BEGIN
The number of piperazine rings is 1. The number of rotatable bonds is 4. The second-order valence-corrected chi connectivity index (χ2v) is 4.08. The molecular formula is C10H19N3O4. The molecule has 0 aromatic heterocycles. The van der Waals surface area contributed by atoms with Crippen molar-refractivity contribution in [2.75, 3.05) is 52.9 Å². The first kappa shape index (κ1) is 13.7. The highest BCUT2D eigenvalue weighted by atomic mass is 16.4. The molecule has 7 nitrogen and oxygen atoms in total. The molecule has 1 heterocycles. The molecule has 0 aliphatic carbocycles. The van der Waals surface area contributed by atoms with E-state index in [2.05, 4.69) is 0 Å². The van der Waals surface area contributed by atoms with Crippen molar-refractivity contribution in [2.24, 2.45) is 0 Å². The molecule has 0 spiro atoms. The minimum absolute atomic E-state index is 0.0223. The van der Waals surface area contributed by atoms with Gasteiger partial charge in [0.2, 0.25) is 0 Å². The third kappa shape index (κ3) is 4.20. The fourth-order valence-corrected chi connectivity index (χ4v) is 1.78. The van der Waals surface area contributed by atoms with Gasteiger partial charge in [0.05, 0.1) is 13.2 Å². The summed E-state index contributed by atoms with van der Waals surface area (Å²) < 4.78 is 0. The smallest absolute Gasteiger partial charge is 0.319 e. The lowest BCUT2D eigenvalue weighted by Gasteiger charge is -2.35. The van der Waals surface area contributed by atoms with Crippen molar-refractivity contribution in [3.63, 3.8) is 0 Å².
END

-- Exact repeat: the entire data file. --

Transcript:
The number of piperazine rings is 1. The number of rotatable bonds is 4. The second-order valence-corrected chi connectivity index (χ2v) is 4.08. The molecular formula is C10H19N3O4. The molecule has 0 aromatic heterocycles. The van der Waals surface area contributed by atoms with Crippen molar-refractivity contribution in [2.75, 3.05) is 52.9 Å². The first kappa shape index (κ1) is 13.7. The highest BCUT2D eigenvalue weighted by atomic mass is 16.4. The molecule has 7 nitrogen and oxygen atoms in total. The molecule has 1 heterocycles. The molecule has 0 aliphatic carbocycles. The van der Waals surface area contributed by atoms with E-state index in [2.05, 4.69) is 0 Å². The van der Waals surface area contributed by atoms with Crippen molar-refractivity contribution in [2.24, 2.45) is 0 Å². The molecule has 0 spiro atoms. The minimum absolute atomic E-state index is 0.0223. The van der Waals surface area contributed by atoms with Gasteiger partial charge in [0.2, 0.25) is 0 Å². The third kappa shape index (κ3) is 4.20. The fourth-order valence-corrected chi connectivity index (χ4v) is 1.78. The van der Waals surface area contributed by atoms with Gasteiger partial charge in [0.05, 0.1) is 13.2 Å². The summed E-state index contributed by atoms with van der Waals surface area (Å²) < 4.78 is 0. The smallest absolute Gasteiger partial charge is 0.319 e. The lowest BCUT2D eigenvalue weighted by Gasteiger charge is -2.35. The van der Waals surface area contributed by atoms with Crippen molar-refractivity contribution in [3.63, 3.8) is 0 Å².